A drug maker in Bangladesh has become the first company to sell a generic version of remdesivir, the latest sign of how the push to ensure widespread access to Covid-19 medicines and vaccines has become an urgent issue in poor countries.
Following an emergency decree issued by the Bangladesh government, Beximco Pharmaceuticals is donating copies of the Gilead Sciences (GILD) medicine to state-run hospitals free of charge, but will sell the intravenous treatment to private clinics. Moreover, the company is reportedly willing to export its version if other governments request the drug, although it does not have a license from Gilead to do so.
Beximco is able to take this step under provisions of a World Trade Organization agreement, which permits a “least-developed” country to grant a public agency or a company a license to copy a patented medicine without the consent of the patent holder. As a result, Bangladesh is not required to grant pharmaceutical patents until 2033.
“This reinforces our commitment to ensure access to breakthrough therapies, despite facing many challenges amid this unprecedented pandemic,” Beximco managing director Nazmul Hassan said in a statement. “We express our gratitude to the regulatory authority for their support in making this drug available to patients at the earliest possible time.”
Remdesivir has generated worldwide interest after U.S. officials last month discussed a preliminary analysis indicating the medicine helped seriously ill patients with Covid-19 recover faster, although complete results of the study, which was sponsored by the U.S. government, are not yet available. Globally, Covid-19 has infected 5 million people and claimed nearly 328,000 lives, according to the World Health Organization.
Given the extent of the pandemic, licensing has become a hot topic. Several countries — Canada, Germany, Israel, Ecuador, Brazil, and Chile — have moved in recent weeks to make it easier to issue licenses in the quest for access to lower-cost Covid-19 medical products. And several dozen advocacy groups and academics last month urged three dozen other countries to embrace the WTO provisions.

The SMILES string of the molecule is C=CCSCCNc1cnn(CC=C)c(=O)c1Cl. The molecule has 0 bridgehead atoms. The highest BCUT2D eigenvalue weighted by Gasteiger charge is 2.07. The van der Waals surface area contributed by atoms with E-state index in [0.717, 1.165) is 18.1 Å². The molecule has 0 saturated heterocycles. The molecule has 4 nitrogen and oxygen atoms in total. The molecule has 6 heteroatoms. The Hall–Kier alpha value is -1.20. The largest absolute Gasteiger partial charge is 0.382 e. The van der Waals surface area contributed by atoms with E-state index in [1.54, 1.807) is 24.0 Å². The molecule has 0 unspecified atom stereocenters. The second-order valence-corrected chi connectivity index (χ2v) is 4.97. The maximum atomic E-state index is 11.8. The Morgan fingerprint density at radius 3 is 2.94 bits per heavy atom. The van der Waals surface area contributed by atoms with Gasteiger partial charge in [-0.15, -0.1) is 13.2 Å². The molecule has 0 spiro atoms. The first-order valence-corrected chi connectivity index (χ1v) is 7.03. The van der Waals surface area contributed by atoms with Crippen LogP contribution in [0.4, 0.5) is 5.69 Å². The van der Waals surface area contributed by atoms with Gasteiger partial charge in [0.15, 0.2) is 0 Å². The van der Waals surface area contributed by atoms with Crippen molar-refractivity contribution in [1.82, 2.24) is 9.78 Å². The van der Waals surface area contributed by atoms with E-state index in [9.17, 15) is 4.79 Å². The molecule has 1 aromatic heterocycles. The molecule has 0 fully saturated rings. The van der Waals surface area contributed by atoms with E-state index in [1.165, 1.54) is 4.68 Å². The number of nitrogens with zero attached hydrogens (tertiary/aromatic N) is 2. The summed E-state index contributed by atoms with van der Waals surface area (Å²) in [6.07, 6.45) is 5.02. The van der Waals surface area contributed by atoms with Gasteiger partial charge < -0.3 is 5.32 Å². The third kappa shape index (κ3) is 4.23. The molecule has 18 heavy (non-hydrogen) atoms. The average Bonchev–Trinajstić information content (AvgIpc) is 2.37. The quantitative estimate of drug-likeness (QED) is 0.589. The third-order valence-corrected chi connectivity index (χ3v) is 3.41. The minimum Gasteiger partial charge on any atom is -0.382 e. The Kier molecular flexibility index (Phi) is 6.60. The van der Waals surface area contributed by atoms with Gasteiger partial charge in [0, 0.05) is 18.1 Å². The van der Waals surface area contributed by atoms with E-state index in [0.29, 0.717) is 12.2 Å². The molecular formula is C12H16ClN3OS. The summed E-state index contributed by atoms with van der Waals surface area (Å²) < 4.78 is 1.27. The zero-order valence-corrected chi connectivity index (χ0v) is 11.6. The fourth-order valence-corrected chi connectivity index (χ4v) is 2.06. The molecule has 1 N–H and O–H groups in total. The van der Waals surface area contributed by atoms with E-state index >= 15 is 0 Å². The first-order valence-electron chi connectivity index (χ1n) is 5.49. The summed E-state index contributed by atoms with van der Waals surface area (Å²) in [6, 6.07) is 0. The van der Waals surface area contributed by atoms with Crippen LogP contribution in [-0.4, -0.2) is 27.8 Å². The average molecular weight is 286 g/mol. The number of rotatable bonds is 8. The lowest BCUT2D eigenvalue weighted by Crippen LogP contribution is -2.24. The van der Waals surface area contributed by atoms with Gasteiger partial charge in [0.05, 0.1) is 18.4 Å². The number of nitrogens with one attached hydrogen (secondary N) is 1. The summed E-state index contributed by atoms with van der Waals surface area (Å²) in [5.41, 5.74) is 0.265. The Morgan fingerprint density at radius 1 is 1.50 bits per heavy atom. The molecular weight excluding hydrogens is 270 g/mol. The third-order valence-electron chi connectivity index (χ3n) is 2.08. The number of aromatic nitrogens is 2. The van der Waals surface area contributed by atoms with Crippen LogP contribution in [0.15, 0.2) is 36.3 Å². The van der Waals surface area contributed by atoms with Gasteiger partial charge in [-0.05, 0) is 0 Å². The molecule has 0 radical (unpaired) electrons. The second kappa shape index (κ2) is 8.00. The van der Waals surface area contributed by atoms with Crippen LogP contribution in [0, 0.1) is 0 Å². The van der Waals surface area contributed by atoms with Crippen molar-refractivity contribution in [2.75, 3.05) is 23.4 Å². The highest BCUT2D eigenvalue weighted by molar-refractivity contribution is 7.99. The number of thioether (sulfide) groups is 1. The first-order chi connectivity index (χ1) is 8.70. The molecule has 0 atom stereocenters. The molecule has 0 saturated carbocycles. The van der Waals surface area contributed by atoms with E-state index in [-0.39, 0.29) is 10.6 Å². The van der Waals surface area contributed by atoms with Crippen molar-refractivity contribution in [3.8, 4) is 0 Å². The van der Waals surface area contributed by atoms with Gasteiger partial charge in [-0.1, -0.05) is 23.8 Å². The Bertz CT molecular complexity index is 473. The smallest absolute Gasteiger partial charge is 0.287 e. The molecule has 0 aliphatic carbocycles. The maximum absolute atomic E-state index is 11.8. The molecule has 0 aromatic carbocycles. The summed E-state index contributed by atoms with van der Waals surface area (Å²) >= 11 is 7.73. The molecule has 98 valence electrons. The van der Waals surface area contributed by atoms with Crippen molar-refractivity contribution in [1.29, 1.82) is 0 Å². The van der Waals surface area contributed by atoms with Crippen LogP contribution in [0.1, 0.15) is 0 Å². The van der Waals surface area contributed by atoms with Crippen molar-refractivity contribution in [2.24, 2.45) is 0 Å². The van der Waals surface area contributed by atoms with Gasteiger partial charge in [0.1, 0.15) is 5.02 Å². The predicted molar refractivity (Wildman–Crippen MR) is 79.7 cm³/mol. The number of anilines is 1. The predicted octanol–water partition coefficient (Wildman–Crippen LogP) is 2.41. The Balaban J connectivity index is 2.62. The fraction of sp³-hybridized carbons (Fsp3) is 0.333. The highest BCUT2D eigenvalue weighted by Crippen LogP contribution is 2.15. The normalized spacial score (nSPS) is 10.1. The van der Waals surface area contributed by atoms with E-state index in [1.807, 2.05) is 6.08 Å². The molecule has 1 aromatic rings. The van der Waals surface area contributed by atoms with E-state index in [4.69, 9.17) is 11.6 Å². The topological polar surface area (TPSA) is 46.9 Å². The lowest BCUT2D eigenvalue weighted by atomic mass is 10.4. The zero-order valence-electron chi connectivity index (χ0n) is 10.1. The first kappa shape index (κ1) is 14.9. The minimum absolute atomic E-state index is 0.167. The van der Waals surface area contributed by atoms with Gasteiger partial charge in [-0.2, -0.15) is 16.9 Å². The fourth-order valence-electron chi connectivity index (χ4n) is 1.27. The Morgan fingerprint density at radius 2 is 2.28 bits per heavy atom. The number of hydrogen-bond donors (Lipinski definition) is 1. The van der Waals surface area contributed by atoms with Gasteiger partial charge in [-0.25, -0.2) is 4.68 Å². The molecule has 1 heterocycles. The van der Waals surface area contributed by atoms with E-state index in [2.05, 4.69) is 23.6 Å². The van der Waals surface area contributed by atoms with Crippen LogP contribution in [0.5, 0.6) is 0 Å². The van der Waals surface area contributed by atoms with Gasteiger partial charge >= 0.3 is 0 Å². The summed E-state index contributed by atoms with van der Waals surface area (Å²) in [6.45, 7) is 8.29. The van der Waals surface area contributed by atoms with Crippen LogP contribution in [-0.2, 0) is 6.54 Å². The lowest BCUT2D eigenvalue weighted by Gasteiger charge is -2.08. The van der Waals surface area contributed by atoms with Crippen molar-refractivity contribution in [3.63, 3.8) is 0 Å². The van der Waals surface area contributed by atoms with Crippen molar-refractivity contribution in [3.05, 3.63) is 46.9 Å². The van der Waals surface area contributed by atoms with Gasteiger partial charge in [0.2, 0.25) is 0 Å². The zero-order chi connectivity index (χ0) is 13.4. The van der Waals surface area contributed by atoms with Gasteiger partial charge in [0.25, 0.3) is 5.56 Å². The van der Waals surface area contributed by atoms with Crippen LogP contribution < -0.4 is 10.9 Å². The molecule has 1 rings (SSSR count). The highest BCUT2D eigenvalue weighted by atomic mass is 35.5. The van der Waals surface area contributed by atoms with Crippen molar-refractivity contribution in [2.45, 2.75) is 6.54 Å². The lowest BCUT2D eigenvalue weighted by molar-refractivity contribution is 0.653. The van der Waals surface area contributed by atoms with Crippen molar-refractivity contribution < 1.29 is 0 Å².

Compulsory licensing, however, has often been a flashpoint between the pharmaceutical industry and low- and middle-income countries. Cash-strapped governments have increasingly looked to licensing to ease their health care budgets and protect citizens who cannot afford costly medicines, but global brand-name drug makers argue that licensing eviscerates their intellectual property rights.
A famous battle occurred a few years ago between Novartis (NVS) and Colombia over the price of the Gleevec cancer drug. The government threatened to issue a license, prompting the company to enlist U.S. officials to pressure Colombian officials not to do so. Instead, the health minister unilaterally cut the price. Novartis filed suit, arguing that a health emergency did not exist, among other things.
Gilead, meanwhile, has attempted to avoid such quagmires by making licensing agreements with generic companies to supply poor countries and some middle-income nations with its drugs. The drug maker took this approach with its pricey hepatitis C treatments and again last month with remedesivr, striking deals with five generic makers in India and Pakistan to supply generic versions to 127 countries.
Beximco is not one of the companies that was issued a license by Gilead and, as a result, its plans could further widen availability of the medicine. However, a Gilead spokesman wrote us that the drug maker “cannot comment on or verify the authenticity or effectiveness” of the Beximco version of remdesivir since it is not manufactured by Gilead or one of its licensed partners.
“Considering it is a product that countries indeed will want to buy, (Beximco) can supply countries where there are no patent barriers, including those that have issued a compulsory license,” said Ellen ‘t Hoen, a senior researcher in the global health unit at the University of Groningen in the Netherlands and a former executive director of the Medicines Patent Pool.